Novel Purine Chemotypes with Activity against Plasmodium falciparum and Trypanosoma cruzi
by Nieves Martinez-Peinado, Álvaro Lorente-Macías, Alejandro García-Salguero, Nuria Cortes-Serra, Ángel Fenollar-Collado, Albert Ros-Lucas, Joaquim Gascon, Maria-Jesus Pinazo, Ignacio J. Molina, Asier Unciti-Broceta, Juan J. Díaz-Mochón, María J. Pineda de las Infantas y Villatoro, Luis Izquierdo and Julio Alonso-Padilla
Pharmaceuticals 2021, 14(7), 638; https://doi.org/10.3390/ph14070638 - 01 Jul 2021
Cited by 6 | Viewed by 3672
Abstract
Malaria and Chagas disease, caused by Plasmodium spp. and Trypanosoma cruzi parasites, remain important global health problems. Available treatments for those diseases present several limitations, such as lack of efficacy, toxic side effects, and drug resistance. Thus, new drugs are urgently needed. The [...] Read more.
Malaria and Chagas disease, caused by Plasmodium spp. and Trypanosoma cruzi parasites, remain important global health problems. Available treatments for those diseases present several limitations, such as lack of efficacy, toxic side effects, and drug resistance. Thus, new drugs are urgently needed. The discovery of new drugs may be benefited by considering the significant biological differences between hosts and parasites. One of the most striking differences is found in the purine metabolism, because most of the parasites are incapable of de novo purine biosynthesis. Herein, we have analyzed the in vitro anti-P. falciparum and anti-T. cruzi activity of a collection of 81 purine derivatives and pyrimidine analogs. We firstly used a primary screening at three fixed concentrations (100, 10, and 1 µM) and progressed those compounds that kept the growth of the parasites < 30% at 100 µM to dose–response assays. Then, we performed two different cytotoxicity assays on Vero cells and human HepG2 cells. Finally, compounds specifically active against T. cruzi were tested against intracellular amastigote forms. Purines 33 (IC50 = 19.19 µM) and 76 (IC50 = 18.27 µM) were the most potent against P. falciparum. On the other hand, 6D (IC50 = 3.78 µM) and 34 (IC50 = 4.24 µM) were identified as hit purines against T. cruzi amastigotes. Moreover, an in silico docking study revealed that P. falciparum and T. cruzi hypoxanthine guanine phosphoribosyltransferase enzymes could be the potential targets of those compounds. Our study identified two novel, purine-based chemotypes that could be further optimized to generate potent and diversified anti-parasitic drugs against both parasites. Full article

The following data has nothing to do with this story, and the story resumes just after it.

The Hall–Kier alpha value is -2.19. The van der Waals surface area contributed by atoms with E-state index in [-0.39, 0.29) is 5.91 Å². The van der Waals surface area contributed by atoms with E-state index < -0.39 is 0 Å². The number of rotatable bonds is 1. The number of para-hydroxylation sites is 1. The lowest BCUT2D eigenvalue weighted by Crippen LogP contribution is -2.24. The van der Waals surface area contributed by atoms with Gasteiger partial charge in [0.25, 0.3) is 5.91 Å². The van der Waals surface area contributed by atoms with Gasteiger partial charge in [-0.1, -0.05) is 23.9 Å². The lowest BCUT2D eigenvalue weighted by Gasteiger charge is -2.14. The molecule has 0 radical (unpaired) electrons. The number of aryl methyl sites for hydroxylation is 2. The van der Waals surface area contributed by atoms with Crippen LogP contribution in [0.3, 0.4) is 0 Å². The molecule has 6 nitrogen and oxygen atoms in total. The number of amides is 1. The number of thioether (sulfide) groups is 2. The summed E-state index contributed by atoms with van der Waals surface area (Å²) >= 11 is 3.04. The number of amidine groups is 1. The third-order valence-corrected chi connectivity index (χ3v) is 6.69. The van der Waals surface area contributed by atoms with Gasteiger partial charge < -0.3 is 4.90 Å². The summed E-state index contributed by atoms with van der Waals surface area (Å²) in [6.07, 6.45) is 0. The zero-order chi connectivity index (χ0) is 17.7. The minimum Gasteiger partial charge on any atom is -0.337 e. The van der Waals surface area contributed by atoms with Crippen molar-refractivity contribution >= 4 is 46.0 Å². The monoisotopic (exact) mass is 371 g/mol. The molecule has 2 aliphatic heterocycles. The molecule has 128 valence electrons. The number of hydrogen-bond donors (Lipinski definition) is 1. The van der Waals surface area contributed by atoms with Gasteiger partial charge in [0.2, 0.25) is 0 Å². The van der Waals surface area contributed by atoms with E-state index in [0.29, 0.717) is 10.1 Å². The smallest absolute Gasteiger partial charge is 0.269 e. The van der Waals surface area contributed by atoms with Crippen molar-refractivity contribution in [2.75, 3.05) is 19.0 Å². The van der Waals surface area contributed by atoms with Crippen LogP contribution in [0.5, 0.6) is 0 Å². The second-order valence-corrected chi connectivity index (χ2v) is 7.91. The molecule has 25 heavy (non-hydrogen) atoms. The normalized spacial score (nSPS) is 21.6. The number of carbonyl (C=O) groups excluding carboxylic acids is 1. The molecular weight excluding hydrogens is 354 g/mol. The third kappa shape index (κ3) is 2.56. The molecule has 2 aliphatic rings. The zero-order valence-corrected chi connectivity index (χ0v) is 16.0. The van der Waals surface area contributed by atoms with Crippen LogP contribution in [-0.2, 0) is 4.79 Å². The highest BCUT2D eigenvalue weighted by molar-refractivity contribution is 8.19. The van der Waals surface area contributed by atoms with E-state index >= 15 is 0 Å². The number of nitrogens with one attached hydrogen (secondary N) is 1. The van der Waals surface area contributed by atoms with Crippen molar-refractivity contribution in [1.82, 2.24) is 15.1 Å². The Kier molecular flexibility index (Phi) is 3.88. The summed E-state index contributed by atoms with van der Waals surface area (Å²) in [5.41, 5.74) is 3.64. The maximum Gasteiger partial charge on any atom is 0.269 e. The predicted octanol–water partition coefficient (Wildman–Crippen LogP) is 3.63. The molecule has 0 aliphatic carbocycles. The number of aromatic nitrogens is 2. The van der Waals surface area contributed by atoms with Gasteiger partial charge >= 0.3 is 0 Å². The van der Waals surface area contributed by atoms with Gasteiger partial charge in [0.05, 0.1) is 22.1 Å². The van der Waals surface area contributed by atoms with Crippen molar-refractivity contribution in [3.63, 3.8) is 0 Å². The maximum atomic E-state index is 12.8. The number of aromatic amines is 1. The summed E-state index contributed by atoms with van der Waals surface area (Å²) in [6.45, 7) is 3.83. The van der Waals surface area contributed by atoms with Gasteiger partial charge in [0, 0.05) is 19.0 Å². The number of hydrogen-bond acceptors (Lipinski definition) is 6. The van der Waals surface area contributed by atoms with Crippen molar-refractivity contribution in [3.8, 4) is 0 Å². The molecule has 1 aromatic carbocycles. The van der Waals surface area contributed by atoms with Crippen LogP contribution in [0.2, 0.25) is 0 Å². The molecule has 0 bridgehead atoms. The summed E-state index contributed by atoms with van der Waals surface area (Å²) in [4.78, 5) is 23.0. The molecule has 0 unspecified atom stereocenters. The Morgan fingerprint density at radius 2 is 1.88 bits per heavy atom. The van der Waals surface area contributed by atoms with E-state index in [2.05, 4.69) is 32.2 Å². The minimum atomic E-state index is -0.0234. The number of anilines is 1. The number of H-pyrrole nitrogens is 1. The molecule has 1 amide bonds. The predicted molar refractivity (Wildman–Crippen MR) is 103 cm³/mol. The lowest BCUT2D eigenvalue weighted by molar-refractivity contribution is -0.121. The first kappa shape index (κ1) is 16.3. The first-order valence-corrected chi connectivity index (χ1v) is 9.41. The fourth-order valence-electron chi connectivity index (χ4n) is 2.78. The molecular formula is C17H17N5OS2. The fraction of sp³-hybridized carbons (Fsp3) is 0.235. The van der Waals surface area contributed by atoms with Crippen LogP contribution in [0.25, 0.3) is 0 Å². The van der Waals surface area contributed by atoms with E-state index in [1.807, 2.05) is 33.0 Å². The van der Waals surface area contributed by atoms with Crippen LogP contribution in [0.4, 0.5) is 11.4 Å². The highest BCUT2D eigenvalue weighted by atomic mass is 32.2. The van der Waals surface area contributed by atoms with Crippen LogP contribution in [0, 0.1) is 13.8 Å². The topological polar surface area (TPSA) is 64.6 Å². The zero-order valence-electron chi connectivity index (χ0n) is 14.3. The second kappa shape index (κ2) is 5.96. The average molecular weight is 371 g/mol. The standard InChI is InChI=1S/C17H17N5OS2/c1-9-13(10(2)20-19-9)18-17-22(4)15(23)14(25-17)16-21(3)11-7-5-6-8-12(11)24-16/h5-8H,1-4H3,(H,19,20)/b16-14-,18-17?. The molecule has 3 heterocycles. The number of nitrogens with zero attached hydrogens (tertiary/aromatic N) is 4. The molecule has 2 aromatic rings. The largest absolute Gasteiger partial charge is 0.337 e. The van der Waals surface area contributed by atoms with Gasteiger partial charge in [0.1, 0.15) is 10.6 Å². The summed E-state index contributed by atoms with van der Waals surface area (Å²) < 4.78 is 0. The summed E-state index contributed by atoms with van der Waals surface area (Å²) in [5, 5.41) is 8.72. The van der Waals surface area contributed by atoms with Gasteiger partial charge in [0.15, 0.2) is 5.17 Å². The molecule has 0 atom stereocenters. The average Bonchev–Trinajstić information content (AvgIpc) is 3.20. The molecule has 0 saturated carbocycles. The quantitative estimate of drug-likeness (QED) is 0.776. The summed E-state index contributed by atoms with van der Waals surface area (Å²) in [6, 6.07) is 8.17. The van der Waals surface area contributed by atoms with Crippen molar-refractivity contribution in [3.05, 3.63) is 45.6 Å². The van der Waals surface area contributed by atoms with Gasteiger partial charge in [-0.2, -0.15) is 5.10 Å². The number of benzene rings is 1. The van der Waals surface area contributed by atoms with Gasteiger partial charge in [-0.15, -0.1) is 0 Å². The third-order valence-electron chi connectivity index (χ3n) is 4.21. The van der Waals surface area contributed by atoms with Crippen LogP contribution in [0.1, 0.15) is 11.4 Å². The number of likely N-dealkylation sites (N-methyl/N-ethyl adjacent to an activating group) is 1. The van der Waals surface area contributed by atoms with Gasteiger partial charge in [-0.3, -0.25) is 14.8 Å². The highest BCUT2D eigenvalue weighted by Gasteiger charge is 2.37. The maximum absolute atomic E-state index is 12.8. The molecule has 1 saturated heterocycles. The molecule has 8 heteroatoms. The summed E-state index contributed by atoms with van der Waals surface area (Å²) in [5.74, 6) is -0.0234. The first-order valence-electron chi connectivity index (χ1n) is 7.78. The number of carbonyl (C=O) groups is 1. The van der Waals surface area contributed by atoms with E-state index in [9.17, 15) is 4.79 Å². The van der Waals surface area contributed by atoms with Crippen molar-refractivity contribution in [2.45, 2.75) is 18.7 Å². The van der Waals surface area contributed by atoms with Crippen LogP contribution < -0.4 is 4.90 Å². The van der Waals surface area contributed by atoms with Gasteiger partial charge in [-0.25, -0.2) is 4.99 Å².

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16 pages, 2711 KiB  
Article
Evidence of Pyrimethamine and Cycloguanil Analogues as Dual Inhibitors of Trypanosoma brucei Pteridine Reductase and Dihydrofolate Reductase
by Giusy Tassone, Giacomo Landi, Pasquale Linciano, Valeria Francesconi, Michele Tonelli, Lorenzo Tagliazucchi, Maria Paola Costi, Stefano Mangani and Cecilia Pozzi
Pharmaceuticals 2021, 14(7), 636; https://doi.org/10.3390/ph14070636 - 30 Jun 2021
Cited by 10 | Viewed by 3286
Abstract
Trypanosoma and Leishmania parasites are the etiological agents of various threatening neglected tropical diseases (NTDs), including human African trypanosomiasis (HAT), Chagas disease, and various types of leishmaniasis. Recently, meaningful progresses in the treatment of HAT, due to Trypanosoma brucei (Tb), have [...] Read more.
Trypanosoma and Leishmania parasites are the etiological agents of various threatening neglected tropical diseases (NTDs), including human African trypanosomiasis (HAT), Chagas disease, and various types of leishmaniasis. Recently, meaningful progresses in the treatment of HAT, due to Trypanosoma brucei (Tb), have been achieved by the introduction of fexinidazole and the combination therapy eflornithine–nifurtimox. Nevertheless, due to drug resistance issues and the exitance of animal reservoirs, the development of new NTD treatments is still required. For this purpose, we explored the combined targeting of two key folate enzymes, dihydrofolate reductase (DHFR) and pteridine reductase 1 (PTR1). We formerly showed that the TbDHFR inhibitor cycloguanil (CYC) also targets TbPTR1, although with reduced affinity. Here, we explored a small library of CYC analogues to understand how their substitution pattern affects the inhibition of both TbPTR1 and TbDHFR. Some novel structural features responsible for an improved, but preferential, ability of CYC analogues to target TbPTR1 were disclosed. Furthermore, we showed that the known drug pyrimethamine (PYR) effectively targets both enzymes, also unveiling its binding mode to TbPTR1. The structural comparison between PYR and CYC binding modes to TbPTR1 and TbDHFR provided key insights for the future design of dual inhibitors for HAT therapy. Full article
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23 pages, 5412 KiB  
Article
Cell Death and Transcriptional Responses Induced in Larvae of the Nematode Haemonchus contortus by Toxins/Toxicants with Broad Phylogenetic Efficacy
by Douglas P. Jasmer, Bruce A. Rosa and Makedonka Mitreva
Pharmaceuticals 2021, 14(7), 598; https://doi.org/10.3390/ph14070598 - 22 Jun 2021